So how does this relate to Miss America you ask? Here’s how….
In decades gone by, families could sit around the television and engage in a bit of nostalgia regarding Miss America (with Mama telling her daughter how she remembered watching Miss America with Grandma when she was a little girl…). Back then, mom could easily influence her daughter by talking about the attributes she found appealing regarding each contestant – including her talent, her beauty, her clothing choices, and her poise.
But today, IF the family sits down to watch another reality show, any girl who’s 12-16 is texting her friends and checking twitter and snapchat before solidifying her own opinion about a contestant… AND IN MANY CASES, she’s going to be the one TELLING HER MOM who she should like and why. The “buying decisions” are now influenced by the girls of the household and mom accepts it.
I realize this isn’t the case with each and every household in America… But advertising budgets don’t lie. More often than not, when it comes to products that need early branding, companies are spending billions of dollars to ensure they reach “little girls”.
Which explains why Miss America placed such a heavy emphasis on social media this year. It also explains why they crowned an extremely articulate girl with a non-traditional talent. Further, it explains why the narrative remains about “little girls” instead of the people who are in the trenches – or even the contestants themselves.
If little girls don’t care, Miss America no longer cares.
In our opinion, this is the new direction of Miss America. MAO is bypassing mama and marketing directly to a new generation of contestants. These girls have grown up watching shows where we text in our vote for the winner, throw people off the island, and find your husband by going on ‘group dates’ via national television! “Little girls” are now the coveted demographic – and it’s important that Miss America be seen in a positive light to them.
Truth is, if Miss America can capitalize on that demographic – they will gain a positive brand image and sponsorship dollars galore! Seriously – we’re talking BIG, BIG money!!! Therefore, it’s no longer about the girl with the best talent or the prettiest girl in the room or even the girl with the best talking points… It’s about the girl who can connect with the most coveted audience on the planet; 12-16 year old girls.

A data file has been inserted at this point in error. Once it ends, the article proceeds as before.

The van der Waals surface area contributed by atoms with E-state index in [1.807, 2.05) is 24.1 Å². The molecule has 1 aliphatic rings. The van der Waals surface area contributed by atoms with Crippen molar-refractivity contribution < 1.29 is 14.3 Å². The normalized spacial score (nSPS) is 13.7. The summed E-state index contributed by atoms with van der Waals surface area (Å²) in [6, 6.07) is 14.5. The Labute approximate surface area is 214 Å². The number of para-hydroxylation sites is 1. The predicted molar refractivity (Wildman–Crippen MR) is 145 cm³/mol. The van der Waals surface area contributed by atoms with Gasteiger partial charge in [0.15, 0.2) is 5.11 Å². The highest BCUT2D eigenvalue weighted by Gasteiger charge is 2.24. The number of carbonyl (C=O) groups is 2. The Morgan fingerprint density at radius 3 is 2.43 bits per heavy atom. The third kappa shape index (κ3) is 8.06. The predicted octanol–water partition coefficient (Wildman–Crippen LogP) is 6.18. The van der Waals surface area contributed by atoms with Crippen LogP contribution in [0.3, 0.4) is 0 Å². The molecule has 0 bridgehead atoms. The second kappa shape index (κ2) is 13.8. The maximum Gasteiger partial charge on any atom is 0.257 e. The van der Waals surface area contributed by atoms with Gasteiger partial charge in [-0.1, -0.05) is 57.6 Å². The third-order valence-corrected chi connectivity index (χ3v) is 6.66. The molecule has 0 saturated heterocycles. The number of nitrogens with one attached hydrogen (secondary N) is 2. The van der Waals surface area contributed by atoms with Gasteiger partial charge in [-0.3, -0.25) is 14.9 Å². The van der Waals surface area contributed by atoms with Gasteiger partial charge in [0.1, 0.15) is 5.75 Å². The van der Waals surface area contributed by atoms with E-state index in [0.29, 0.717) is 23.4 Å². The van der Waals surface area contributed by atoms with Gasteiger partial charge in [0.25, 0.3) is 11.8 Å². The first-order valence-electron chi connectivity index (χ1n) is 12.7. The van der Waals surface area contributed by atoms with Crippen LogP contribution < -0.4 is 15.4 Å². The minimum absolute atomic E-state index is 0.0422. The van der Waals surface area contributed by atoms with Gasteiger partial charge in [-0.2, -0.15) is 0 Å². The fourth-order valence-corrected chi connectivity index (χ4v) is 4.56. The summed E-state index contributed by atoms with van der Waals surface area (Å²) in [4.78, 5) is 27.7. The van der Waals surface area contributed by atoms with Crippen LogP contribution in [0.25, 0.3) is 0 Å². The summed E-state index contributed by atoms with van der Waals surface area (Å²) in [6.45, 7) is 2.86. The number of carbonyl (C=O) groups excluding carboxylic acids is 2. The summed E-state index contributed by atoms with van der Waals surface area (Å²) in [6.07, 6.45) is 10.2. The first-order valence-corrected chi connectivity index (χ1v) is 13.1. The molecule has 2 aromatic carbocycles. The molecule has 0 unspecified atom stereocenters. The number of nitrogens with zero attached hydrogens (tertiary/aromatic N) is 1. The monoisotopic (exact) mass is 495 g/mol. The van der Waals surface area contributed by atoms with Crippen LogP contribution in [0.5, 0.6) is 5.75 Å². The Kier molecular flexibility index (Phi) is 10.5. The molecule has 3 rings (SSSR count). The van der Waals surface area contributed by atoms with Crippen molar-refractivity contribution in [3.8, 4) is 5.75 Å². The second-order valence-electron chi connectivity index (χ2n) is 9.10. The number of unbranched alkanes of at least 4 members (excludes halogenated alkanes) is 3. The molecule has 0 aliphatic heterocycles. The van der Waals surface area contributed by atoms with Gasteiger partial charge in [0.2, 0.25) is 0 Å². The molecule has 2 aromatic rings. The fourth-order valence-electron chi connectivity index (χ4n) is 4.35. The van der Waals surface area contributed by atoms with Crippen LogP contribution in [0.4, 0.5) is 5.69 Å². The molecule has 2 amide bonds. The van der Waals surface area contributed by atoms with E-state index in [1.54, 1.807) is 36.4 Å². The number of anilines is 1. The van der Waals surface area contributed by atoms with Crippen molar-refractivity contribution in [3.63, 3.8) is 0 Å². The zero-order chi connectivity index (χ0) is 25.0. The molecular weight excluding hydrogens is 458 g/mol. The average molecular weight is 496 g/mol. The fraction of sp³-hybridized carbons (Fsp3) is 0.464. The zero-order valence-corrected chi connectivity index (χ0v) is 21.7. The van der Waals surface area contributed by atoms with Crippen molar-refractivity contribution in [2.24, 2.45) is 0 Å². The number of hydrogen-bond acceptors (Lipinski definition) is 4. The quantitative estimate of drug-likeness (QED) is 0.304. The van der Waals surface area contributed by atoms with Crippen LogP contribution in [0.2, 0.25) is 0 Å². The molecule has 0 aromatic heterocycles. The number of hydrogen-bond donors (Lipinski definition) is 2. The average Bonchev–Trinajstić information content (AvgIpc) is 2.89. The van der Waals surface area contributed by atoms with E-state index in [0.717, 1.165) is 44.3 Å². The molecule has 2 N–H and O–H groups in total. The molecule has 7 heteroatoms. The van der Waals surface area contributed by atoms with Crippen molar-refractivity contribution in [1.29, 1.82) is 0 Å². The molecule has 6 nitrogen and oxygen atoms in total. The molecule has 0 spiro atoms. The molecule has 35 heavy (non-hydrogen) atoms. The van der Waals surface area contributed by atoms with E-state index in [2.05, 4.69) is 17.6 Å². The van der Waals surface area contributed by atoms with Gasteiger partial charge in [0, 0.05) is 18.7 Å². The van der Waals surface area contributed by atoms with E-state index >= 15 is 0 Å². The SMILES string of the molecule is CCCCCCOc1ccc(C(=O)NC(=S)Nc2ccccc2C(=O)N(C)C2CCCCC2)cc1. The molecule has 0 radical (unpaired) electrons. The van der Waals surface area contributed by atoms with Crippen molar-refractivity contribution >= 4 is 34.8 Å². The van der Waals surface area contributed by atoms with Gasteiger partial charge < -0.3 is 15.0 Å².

So… Where does that leave Junkies like us?
Well… If “little girls” are now “Driving the Bus” – Ideally, it will allow us to embrace a new generation of contestants who should have a positive image of Miss America. In theory, that means each new winner we crown, and the organization as a whole, will become more and more relevant in today’s bubble-gum, pop-culture society.
Or will she?
Junkies know that advertising actions always have consequences. And by promoting the image that “Anyone can be Miss America” – the same way that anyone can become a YouTube sensation – Miss America is falling into the television trap of more salaciousness, less intelligence.
In short, Miss America becomes nothing more than another name on the rotating carousel of reality stars. She’s no longer an ideal to aspire towards – she’s just the Hollywood flavor of the month.
The truth is, we could be wrong. This could all be a misguided theory that has nothing to do with the direction of Miss America and we just wasted a couple of hours of our life writing this post.
Trouble is – I have a nagging suspicion that we’re right.
Miss America is in a dog fight for dollars – the dollars that are controlled by the actions of little girls.
And if “little girls” are driving the direction of Miss America, something tells me we’re in for a mighty bumpy ride…
Photos courtesy of Miss America Facebook pages